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Dispatch from the 101st

Near firefight is no place for car repairs

By WES ALLISON, Times Staff Writer
© St. Petersburg Times
published March 29, 2003
Dispatch from the 101st

photoTimes staff writer Wes Allison has been attached to the 101st Airborne Division. He is living and traveling with the troops as they are deployed abroad.

Reports from a region in conflict

WITH U.S. FORCES NEAR NAJAF, Iraq -- Chief Warrant Officer 2 Alfred G. Bermea had news, and it wasn't good: A ball joint on the back tire of a Humvee packed with ammo had blown.

Without a new one, the truck couldn't even be towed.

This was not the time for car trouble. A unit from the 3rd Infantry Division was clashing with Iraqi forces at an oil refinery less than a half-mile away, and the 55-vehicle convoy of the 2nd Battalion, 327th Infantry of the 101st Airborne was about to drive right through it.

At the moment, the convoy was on the edge of a small town not far from Najaf, in an area of Iraq where the local men waving white flags from their pickup trucks may or may not mean peace.

"The word we got is that things are not going well up here," Lt. Col. Chris Hughes, commander of the 2nd Battalion of the 327th Infantry, 101st Airborne Division, said over the radio.

He told his men to keep driving if they take fire, then called Bermea on the radio. "How long will it take to fix?"

Bermea told him a half-hour to an hour.

"Negative," Hughes said. "Tell them to download it and lock it up."

Leaving a vehicle is always the last option, but at this time it was the safest. The men were stripping it of gear when Hughes called back less than five minutes later after receiving an update about the battle around him.

"Okay, it's not as bad as we thought," he said. "Fix it. Tell the chief to get hot."

The key to keeping the U.S. military machine running is the massive supply chain connecting the front lines to the fuel, food, ammunition and water the troops need to keep fighting.

In Iraq, as in most wars, the links of that chain are trucks moving in convoys, hundreds of them at any one time. U.S. troops also convoy to get to battle.

When convoys sputter, so does the war. Which is why Chief -- everyone calls Bermea "Chief" -- is so popular.

Bermea, 34, of San Angelo, Texas, is chief mechanic for the 2nd Battalion, 327th Infantry. His shop is a converted green Humvee with an air compressor lashed to the roof and bare-bones stock of supplies and parts.

His mission, he explained, is to "get the vehicles running and back into the fight."

By the time the Humvee lost the ball joint late Thursday, the 2nd Battalion already had been on the road for more than 50 hours, making a grueling GAC -- ground assault convoy -- from Camp Pennsylvania in Kuwait to the outskirts of Najaf.

Most of the trip had been on rutted sand roads through the desert, in areas where ambushes have been common. At times the convoy hit 45 mph.

Army vehicles are tough, but the constant pounding and the grit had taken its toll.

Already Bermea and his crew had replaced the generator on a gun truck to keep it running, changed three fuel filters, swapped out a throttle cable, changed several tires, and fixed or faked a dozen other breaks and bangs. All on the fly, mostly in the dark, and all the while under the threat of ambush from Iraqi forces. Without the protection of most of the convoy.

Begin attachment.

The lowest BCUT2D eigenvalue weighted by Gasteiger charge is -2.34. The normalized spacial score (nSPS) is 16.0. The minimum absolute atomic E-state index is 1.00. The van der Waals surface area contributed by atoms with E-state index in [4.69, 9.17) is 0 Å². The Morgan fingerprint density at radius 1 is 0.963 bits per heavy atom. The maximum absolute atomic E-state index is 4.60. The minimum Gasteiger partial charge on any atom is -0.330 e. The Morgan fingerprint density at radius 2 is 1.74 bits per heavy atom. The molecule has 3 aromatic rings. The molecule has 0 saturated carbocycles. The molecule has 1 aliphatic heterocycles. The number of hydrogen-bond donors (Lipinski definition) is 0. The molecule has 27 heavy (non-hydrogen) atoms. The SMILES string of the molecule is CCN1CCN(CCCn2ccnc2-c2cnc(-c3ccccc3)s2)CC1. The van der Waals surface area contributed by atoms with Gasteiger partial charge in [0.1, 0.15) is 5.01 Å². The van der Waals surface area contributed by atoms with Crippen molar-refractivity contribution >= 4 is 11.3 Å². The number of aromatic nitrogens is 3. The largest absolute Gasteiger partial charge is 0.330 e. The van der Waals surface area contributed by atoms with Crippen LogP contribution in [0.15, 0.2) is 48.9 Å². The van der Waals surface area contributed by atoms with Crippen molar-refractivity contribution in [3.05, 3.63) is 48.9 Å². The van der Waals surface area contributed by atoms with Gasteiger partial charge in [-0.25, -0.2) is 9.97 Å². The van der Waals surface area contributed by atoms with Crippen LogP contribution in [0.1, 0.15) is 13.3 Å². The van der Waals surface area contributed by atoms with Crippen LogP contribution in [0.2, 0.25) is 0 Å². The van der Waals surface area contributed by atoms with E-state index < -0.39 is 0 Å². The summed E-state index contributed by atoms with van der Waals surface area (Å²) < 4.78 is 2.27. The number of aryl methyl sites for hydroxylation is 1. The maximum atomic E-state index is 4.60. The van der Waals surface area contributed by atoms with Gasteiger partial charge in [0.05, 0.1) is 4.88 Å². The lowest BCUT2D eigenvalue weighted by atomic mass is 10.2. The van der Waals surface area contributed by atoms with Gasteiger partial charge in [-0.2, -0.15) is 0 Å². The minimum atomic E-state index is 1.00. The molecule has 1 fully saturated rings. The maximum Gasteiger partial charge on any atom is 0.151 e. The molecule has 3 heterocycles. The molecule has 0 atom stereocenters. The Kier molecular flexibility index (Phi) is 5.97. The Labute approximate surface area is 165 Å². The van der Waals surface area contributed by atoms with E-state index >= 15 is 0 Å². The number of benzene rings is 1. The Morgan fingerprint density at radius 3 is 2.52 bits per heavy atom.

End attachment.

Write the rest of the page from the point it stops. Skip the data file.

It's tough work, and stressful, but Bermea doesn't show it. He has been in the Army for 15 years. "I love it," he said.

Replacing the ball joint on the rear right tire would be the most ambitious job yet, under some of the most harrowing conditions. As is usual when a vehicle breaks down, the main body of the convoy pulled ahead, leaving two gun trucks and Sgt. Maj. Richard Montcalm's Humvee to guard Bermea and his crew as they worked.

Bermea and two assistants, Cpl. Timothy Baugher, 24, and Pfc. Jason Starsick jacked up the Humvee while several soldiers spread out along the road, keeping watch for trouble.

The brick and adobe buildings in the town were outlined against a grove of palm trees, a break of green in the beige and brown landscape. Men in long dark robes quickly appeared on the roofs of those buildings to eye the American troops stopped there.

Two more peeked around a corner, pointing. They were about 500 yards away. Montcalm's driver, Spc. Patrick Scrogin, 24, of Moberley, Mo., spied them first.

"We got a couple of guys behind the building there, crouching and talking," he said.

Whenever one of the gunners turned his sights toward them, one of the men dropped to the ground and crawled away, only to reappear later with his friend.

After a few minutes, two women appeared and herded several children indoors.

Meanwhile, a bus approached from the north, followed by a sport utility vehicle flying a white flag. Both were full of men. When the convoy left Camp Pennsylvania, the soldiers had been warned that other American convoys had been attacked by men in civilian clothing waving white or U.S. flags.

Two more trucks drove past.

"Man, vehicles are pouring into this place," Scrogin said. "Come on, guys."

Bermea, Starsick and Baugher calmly but quickly worked on the ball joint, handing each other tools and helping to pry off the old one. When they finally freed it, they had to install the new one without the benefit of taking apart the gear hub, forcing Bermea to do it blind, in a tight spot.

The job took only 24 minutes. Lt. Col. Hughes was ecstatic when he got the report. Montcalm talked of nominating them for an award. Bermea just shrugged.

"We knew the sergeant major and the other guys were there to provide security," Bermea said, "and we knew there was a firefight going on, so there was a little speed to it."

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